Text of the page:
The 24th of February 2021 marks International Family Drug Support Day. This is a non-partisan event reflecting the widespread support for families dealing with drug use issues that exist across all political parties and the community.
This year’s theme is ‘family connection – not touch love’, and it is hoped that families in difficult circumstances will take the steps necessary to seek the support they need.
The Melbourne IFDSD day event was hosted by Family Project Officer, Chloe Span of Family Drug Support Australia.
- Sam Biondo (CEO VAADA) highlighted how stigma and discrimination of people who use drugs has significantly harmed families and community members for decades and how the treatment sector could do more to include families as important additions to their loved one’s recovery journey. Sam is a strong advocate for drug policy change and is a valued member of the AOD sector here in Victoria.
- Fiona Patten MP (Member of the Legislative Council) shared a personal story about her family member who had a chaotic journey with injecting drug use, including unexpected overdose events in Fiona’s bathroom to a degree, where her family were not sure if this person would survive. Fiona continued to explain that this person is now very healthy and happy with a family and children and a respected professional of their own. She also suggested that as part of her attendance today that other politicians in attendance and herself, should start a ‘friends of drug law reform group’ in the Victorian parliament. To which David Limbrick suggested should be launched on Support Don’t Punish Day.
- Sione Crawford (CEO of Harm Reduction Victoria) also told a heartfelt story about his own journey with problematic substance use and how without the support of his family he is not sure where he would be today. As someone who represents a state-based AOD service this was much appreciated by the audience and one of the highlights of the event. He also spoke of the important work of Harm Reduction Victoria in being the user representative organisation in Victoria and explained much of the powerful work that they do with substance users and the boarder community.
- Cassandra (FDS Volunteer) gave a powerful talk about the importance of non-judgmental service provision and capacity building amongst communities effected by substance use. She talked about FDS being a facilitator of greater connectedness amongst people who feel ashamed and isolated in their journey of supporting a family member. She explained the core principles of FDS in that we never give advice and believe families are the experts in their own loved ones and believe Australian families deserve a lot better than to be arguably misled by the mainstream media when it comes to people to who drugs and the drugs themselves.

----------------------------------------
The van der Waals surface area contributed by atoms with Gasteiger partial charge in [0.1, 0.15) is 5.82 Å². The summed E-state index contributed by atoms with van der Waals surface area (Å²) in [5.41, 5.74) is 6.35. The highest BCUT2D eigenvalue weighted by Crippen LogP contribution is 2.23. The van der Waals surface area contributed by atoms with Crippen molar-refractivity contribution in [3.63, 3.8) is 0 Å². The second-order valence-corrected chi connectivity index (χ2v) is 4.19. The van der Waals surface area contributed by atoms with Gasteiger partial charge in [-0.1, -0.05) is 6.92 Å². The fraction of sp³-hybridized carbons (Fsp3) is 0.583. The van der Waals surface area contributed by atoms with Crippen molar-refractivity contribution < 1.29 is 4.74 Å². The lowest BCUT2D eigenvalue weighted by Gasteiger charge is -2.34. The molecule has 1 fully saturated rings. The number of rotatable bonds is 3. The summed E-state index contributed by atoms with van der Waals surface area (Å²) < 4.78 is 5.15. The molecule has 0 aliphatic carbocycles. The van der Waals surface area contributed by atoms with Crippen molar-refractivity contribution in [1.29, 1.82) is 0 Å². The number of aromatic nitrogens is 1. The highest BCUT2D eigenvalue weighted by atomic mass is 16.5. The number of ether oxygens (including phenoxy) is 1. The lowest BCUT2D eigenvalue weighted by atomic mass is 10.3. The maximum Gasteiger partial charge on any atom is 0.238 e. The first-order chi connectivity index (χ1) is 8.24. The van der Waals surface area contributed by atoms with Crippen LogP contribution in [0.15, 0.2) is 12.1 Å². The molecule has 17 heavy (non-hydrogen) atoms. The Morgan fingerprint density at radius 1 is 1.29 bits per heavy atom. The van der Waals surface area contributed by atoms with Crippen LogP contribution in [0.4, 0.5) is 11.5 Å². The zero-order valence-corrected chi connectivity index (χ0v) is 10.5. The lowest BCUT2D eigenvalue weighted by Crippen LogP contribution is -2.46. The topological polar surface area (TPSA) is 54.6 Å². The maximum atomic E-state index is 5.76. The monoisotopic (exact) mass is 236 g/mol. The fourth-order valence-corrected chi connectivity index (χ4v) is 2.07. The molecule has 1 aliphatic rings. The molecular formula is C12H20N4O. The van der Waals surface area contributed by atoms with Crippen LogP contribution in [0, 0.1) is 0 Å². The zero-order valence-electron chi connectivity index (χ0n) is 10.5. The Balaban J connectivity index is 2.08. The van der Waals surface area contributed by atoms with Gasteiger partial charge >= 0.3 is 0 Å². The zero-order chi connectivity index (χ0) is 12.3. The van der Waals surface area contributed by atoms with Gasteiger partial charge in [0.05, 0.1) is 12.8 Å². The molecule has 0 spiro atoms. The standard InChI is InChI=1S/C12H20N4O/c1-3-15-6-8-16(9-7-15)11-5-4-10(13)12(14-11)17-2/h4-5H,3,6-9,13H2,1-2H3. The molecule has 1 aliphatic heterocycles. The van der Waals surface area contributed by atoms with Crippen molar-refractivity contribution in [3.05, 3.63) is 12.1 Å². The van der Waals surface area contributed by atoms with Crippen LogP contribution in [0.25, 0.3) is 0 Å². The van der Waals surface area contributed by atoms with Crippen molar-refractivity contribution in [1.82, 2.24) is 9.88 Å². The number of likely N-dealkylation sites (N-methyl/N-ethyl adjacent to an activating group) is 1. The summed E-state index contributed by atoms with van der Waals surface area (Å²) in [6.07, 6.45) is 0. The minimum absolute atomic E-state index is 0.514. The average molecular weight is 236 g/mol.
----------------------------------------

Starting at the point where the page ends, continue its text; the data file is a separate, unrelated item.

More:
- Sally (FDS Stepping Stones attendee) shared her story about supporting her son Sebastian who had a chaotic experience with methamphetamine use. She gave an emotional telling of the shut doors and lack of support from the wider service system for Sebastian when he was in active use. She reflected on the most important things for her was accessing FDS and receiving ongoing and professional support to help her re-engage with her son. She also explained who she is motived to bring a ‘kindness centre’ to Frankston Hospital for people drug effected and not welcome anywhere else in the community.
- Tim Read MP (Member of the Legislative Assembly) talked about the current push back against the second Melbourne Medically Supervised Injecting Centre is arguably stigma in action, and how it is up to everyone in the room to play a role in correcting misinformation about successful drug policy implementations. Tim is following in The Greens tradition of progressing drug policy conversations, introducing the first pill testing bill into Victorian parliament for fixed-site and mobile drug-checking services throughout the Melbourne metro area.
- David Limbrick (Member of the Legislative Council) Reflected on the need for more harm reduction oriented services that protect valuable members of the community, while risks are taken during certain periods of a person’s life. He supports a policy of full decriminalisation of possession charges for people who use drugs, joining strong advocates in the upper house and is a welcome addition to the Victorian Cross-Bench.